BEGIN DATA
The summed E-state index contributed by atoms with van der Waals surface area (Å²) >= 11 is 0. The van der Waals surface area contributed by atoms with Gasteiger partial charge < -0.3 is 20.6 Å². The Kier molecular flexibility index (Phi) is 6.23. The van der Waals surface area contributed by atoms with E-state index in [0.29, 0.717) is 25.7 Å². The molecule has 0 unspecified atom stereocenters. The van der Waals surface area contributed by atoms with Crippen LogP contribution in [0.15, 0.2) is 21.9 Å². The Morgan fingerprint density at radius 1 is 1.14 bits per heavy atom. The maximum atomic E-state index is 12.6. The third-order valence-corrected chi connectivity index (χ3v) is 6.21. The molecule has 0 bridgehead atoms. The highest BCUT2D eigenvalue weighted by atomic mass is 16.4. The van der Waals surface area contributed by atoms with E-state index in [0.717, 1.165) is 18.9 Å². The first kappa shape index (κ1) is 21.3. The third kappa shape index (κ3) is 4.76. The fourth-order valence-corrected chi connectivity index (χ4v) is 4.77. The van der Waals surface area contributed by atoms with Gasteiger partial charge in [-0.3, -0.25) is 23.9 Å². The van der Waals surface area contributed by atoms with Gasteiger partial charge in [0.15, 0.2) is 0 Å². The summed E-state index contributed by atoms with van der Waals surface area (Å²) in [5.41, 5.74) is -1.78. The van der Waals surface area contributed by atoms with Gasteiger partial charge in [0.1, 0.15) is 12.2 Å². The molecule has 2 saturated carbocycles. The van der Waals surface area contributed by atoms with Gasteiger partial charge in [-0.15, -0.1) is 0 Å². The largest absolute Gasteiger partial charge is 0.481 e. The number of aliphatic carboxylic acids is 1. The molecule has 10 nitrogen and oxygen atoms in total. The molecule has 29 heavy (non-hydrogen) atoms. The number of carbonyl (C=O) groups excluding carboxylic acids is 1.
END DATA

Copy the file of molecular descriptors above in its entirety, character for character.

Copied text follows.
The summed E-state index contributed by atoms with van der Waals surface area (Å²) >= 11 is 0. The van der Waals surface area contributed by atoms with Gasteiger partial charge < -0.3 is 20.6 Å². The Kier molecular flexibility index (Phi) is 6.23. The van der Waals surface area contributed by atoms with E-state index in [0.29, 0.717) is 25.7 Å². The molecule has 0 unspecified atom stereocenters. The van der Waals surface area contributed by atoms with Crippen LogP contribution in [0.15, 0.2) is 21.9 Å². The Morgan fingerprint density at radius 1 is 1.14 bits per heavy atom. The maximum atomic E-state index is 12.6. The third-order valence-corrected chi connectivity index (χ3v) is 6.21. The molecule has 0 bridgehead atoms. The highest BCUT2D eigenvalue weighted by atomic mass is 16.4. The van der Waals surface area contributed by atoms with E-state index in [0.717, 1.165) is 18.9 Å². The first kappa shape index (κ1) is 21.3. The third kappa shape index (κ3) is 4.76. The fourth-order valence-corrected chi connectivity index (χ4v) is 4.77. The van der Waals surface area contributed by atoms with Gasteiger partial charge in [-0.3, -0.25) is 23.9 Å². The van der Waals surface area contributed by atoms with Gasteiger partial charge in [0.15, 0.2) is 0 Å². The summed E-state index contributed by atoms with van der Waals surface area (Å²) in [5.41, 5.74) is -1.78. The van der Waals surface area contributed by atoms with Gasteiger partial charge in [0.1, 0.15) is 12.2 Å². The molecule has 2 saturated carbocycles. The van der Waals surface area contributed by atoms with Gasteiger partial charge in [-0.15, -0.1) is 0 Å². The largest absolute Gasteiger partial charge is 0.481 e. The number of aliphatic carboxylic acids is 1. The molecule has 10 nitrogen and oxygen atoms in total. The molecule has 29 heavy (non-hydrogen) atoms. The number of carbonyl (C=O) groups excluding carboxylic acids is 1.